Did you know that there are Black roots behind some of your favorite Thanksgiving dishes?
For the Black community, Thanksgiving meals started as church-based celebrations speaking out against slavery.
The African American Registry confirmed this:
“Thanksgiving expression for the American Black community began as a church-based celebration. Black pastors often gave sermons that could be heard loud and clear through the many small Black churches. The sermons would be about struggles, hopes, fears, and triumphs. The sermons usually grieved the institution of slavery; the suffering of the Black people; and often pleaded for that an awakening of a slave-free America would someday come soon.”
Thanksgiving dishes–or soul food–took a special meaning in the community.
In fact, Adrian Miller (who wrote “Soul Food: The Surprising Story of an American Cuisine, One Plate at a Time”) insisted that soul food is the same as holiday food.
So, let’s look at these Thanksgiving meals and their distinct backgrounds.
According to the LATIBAL Collard Green Museum, collard greens were among the few vegetables the Black community could grow and harvest for themselves while enslaved.
So, these vegetables became a Black traditional food as the community kept growing them even after emancipation in the late 1800s.
In fact, collard greens recipes have been handed down from generation to generation until today.
Mac And Cheese
James Hemings was a slave to Thomas Jefferson at only 8.
When Hemings turned 19, Jefferson took him to France so he could learn French cooking.
Hemings learned to cook macaroni pie using boiling water and milk.
He brought the recipe home, and it evolved into today’s mac and cheese.
According to Ebony, Hemings would place “sharp American cheese in between layers of butter and milk-coated macaroni. Then baked in a Dutch oven over an open-hearth fireplace stove with hot coals placed on the pot’s lid to bake.”
Dr. Frederick Douglass Opie, a professor of history and foodways at Babson College in Massachusetts, believes cornbread came to be as a survival technique.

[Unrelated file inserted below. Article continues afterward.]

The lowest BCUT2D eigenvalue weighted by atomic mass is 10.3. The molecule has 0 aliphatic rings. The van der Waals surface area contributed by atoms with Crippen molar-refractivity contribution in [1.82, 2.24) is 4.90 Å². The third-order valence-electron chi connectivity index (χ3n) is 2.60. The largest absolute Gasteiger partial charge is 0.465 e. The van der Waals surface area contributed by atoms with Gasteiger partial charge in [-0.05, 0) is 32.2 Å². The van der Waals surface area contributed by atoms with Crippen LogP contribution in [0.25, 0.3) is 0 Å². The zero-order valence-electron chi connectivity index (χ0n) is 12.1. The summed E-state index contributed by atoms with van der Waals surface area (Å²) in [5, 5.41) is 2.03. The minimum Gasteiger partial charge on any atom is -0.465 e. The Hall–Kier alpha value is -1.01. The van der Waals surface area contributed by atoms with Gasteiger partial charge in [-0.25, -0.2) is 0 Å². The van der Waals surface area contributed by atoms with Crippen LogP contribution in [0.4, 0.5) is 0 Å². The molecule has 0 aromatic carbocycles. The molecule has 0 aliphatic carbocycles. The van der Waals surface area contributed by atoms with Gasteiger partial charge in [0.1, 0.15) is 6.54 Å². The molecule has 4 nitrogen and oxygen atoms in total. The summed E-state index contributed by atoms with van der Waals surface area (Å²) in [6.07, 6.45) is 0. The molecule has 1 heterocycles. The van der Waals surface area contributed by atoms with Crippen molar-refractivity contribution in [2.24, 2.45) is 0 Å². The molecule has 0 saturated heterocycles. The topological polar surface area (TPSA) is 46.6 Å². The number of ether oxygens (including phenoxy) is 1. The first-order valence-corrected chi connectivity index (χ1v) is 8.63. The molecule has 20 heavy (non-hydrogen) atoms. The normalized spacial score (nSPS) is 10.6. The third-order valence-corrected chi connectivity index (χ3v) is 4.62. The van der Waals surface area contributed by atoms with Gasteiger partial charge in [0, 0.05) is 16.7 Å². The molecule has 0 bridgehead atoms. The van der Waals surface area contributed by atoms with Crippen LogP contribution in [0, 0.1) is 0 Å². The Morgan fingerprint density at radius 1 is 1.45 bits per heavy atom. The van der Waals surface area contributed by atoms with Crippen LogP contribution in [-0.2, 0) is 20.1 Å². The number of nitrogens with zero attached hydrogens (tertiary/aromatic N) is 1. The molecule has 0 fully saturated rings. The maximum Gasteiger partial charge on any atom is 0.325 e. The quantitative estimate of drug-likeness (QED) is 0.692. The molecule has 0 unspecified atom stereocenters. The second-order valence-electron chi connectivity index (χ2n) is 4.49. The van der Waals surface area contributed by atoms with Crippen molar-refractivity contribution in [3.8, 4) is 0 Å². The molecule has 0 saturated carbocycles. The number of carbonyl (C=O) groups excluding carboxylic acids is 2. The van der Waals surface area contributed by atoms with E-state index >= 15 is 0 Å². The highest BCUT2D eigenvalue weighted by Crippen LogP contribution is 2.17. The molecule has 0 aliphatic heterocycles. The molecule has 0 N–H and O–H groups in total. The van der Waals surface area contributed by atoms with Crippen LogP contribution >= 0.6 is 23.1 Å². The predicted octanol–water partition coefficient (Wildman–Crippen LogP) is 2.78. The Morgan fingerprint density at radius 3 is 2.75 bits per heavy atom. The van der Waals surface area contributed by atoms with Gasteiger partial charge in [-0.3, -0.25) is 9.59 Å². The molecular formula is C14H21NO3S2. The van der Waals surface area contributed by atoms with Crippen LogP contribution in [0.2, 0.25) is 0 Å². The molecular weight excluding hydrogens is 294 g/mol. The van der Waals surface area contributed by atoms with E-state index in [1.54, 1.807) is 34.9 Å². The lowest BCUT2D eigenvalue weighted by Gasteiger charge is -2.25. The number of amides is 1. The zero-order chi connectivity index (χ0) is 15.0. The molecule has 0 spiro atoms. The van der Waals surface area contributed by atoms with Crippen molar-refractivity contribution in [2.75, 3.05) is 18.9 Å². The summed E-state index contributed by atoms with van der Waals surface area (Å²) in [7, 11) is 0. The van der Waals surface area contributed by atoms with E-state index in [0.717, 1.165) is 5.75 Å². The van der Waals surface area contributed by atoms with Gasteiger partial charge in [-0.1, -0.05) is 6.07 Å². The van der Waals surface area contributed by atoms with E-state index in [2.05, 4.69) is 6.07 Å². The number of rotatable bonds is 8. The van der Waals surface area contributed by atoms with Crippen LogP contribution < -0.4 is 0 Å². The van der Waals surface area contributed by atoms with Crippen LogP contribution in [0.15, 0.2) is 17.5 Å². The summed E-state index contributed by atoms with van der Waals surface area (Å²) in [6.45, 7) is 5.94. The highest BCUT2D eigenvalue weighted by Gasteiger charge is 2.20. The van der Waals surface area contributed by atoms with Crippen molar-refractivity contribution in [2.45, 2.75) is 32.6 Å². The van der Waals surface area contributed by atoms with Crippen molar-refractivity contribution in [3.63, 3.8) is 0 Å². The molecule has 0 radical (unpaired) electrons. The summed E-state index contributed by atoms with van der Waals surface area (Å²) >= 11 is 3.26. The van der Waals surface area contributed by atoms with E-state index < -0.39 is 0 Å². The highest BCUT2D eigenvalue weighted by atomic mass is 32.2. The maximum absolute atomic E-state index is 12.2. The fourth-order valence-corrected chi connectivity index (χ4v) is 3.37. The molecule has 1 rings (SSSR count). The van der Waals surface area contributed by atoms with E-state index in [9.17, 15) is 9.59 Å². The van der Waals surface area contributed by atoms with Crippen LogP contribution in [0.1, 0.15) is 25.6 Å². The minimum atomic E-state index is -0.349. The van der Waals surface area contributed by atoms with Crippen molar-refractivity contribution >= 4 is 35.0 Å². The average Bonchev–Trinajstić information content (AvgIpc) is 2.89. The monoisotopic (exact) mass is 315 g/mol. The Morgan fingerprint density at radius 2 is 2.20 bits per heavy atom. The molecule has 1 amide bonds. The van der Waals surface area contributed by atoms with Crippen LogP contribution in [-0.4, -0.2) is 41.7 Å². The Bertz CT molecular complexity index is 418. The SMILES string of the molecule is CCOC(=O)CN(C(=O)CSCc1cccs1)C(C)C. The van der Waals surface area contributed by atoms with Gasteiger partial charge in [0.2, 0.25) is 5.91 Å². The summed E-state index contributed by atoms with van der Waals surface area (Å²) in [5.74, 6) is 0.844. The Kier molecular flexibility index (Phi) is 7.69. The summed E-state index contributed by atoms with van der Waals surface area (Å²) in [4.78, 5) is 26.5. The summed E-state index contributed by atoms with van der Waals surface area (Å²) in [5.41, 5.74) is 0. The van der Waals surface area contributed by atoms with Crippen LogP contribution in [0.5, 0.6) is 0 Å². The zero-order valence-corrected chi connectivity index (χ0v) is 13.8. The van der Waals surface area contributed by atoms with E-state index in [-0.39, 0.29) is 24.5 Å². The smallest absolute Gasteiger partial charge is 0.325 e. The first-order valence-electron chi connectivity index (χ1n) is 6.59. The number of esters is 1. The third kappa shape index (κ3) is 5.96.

“A lot of those things that were a part of our cuisine come out of survival techniques…During the week, enslaved people ate things like hoecakes, cornbread or ashcakes—when you take the cornmeal and combine it with water and you cook that actual cake over ashes.”
And that’s how cornmeal became a crucial supplement to enslaved persons and one of the unmissable Thanksgiving dishes.
Sweet Potato Pie
Sweet potato pie is related to the British carrot pie dessert, but probably existed because of its relation to the African American community.
Before pies exploded in popularity across the country, slaves ate them.
They then became a Thanksgiving staple for the Black community.
Back in the day, slaves only received basic ingredients, so they could barely survive.
However, they used those basic ingredients to make something special.
They made kush, a cornbread scramble that became so popular that it transcended racial barriers, became one of the essential Thanksgiving dishes, and even whites started making it.
And That’s Your History Of Black Thanksgiving Dishes
From the humble collard greens to James Hemings’ complicated mac and cheese, each of these Thanksgiving dishes represents Black history and culture.
Which dish will you have this Thanksgiving?